Speaking of recognizable themes, the Agni Kai track from Avatar: The Last Airbender is some of the most perfect duelling music that exists.
And lastly, there’s a great playlist someone made by combining all the combat music from Lord of the Rings, The Witcher Three, and Darkest Dungeon (as well as a few others) for hours of high-octane battle.
Low/Weird Fantasy Combat Music
And now we’re basically in the realm of awesome metal and 80s psychedelia.
For starters, my favorite playlist that hits all the right, dark, riffy notes that I want from a good combat song is the WARPLAND (another tabletop RPG that’s unabashedly heavy-metal inspired) playlist.
There are two original songs by the game’s creator, Gavriel Quiroga, and then just a huge pile of great tracks by everyone from Electric Wizard and Los Natas to Hawkwind.
Be careful though; the playlist dips into ambience in a few places that are better suited to dungeon exploration. What I would do is have a listen through the playlist and follow tracks you like back to their original albums.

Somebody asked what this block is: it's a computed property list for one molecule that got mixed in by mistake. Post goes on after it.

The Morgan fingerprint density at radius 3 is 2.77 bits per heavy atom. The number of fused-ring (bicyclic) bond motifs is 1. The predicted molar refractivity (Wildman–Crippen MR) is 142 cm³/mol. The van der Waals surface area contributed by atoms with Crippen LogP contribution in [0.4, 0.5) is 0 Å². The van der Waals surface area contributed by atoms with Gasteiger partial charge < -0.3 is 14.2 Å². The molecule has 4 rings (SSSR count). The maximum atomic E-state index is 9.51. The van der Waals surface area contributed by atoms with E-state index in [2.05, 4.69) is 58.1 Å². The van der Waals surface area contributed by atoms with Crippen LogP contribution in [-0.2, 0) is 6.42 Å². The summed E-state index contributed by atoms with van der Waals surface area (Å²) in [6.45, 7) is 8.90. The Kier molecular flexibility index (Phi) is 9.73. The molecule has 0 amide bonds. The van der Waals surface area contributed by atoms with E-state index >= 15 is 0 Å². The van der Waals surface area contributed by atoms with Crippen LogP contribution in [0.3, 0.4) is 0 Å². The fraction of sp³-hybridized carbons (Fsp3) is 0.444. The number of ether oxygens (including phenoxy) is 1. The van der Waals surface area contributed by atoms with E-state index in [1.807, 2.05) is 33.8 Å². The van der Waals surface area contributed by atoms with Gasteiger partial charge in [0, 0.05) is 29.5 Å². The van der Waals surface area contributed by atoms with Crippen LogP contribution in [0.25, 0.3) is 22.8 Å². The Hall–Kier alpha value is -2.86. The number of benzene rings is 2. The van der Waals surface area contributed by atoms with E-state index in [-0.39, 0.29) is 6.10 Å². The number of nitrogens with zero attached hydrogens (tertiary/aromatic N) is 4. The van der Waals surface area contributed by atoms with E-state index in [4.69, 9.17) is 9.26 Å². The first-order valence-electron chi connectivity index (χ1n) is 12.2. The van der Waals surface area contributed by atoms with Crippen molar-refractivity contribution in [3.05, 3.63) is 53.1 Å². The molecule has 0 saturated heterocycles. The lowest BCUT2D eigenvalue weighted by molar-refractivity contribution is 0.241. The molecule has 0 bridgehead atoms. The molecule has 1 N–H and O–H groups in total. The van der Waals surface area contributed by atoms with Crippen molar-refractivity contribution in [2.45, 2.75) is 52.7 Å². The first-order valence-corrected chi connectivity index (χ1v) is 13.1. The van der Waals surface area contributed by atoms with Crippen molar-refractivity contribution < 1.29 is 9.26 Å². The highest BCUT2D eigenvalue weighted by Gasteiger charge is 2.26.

I’ve also got a few recommendations of my favorite songs for dark D&D combat here too.
And there you have it.
Hopefully, this guide can serve, at the very least, as a jumping-off point into the wonderful world of soundtracking your next game of D&D.
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I played my first tabletop RPG (Pathfinder 1e, specifically) in college. I rocked up late to the first session with an unread rulebook and a human bard called Nick Jugger. It was a rocky start but I had a blast and now, the better part of a decade later, I play, write, and write about tabletop RPGs (mostly 5e, but also PBtA, Forged in the Dark and OSR) games for a living, which is wild.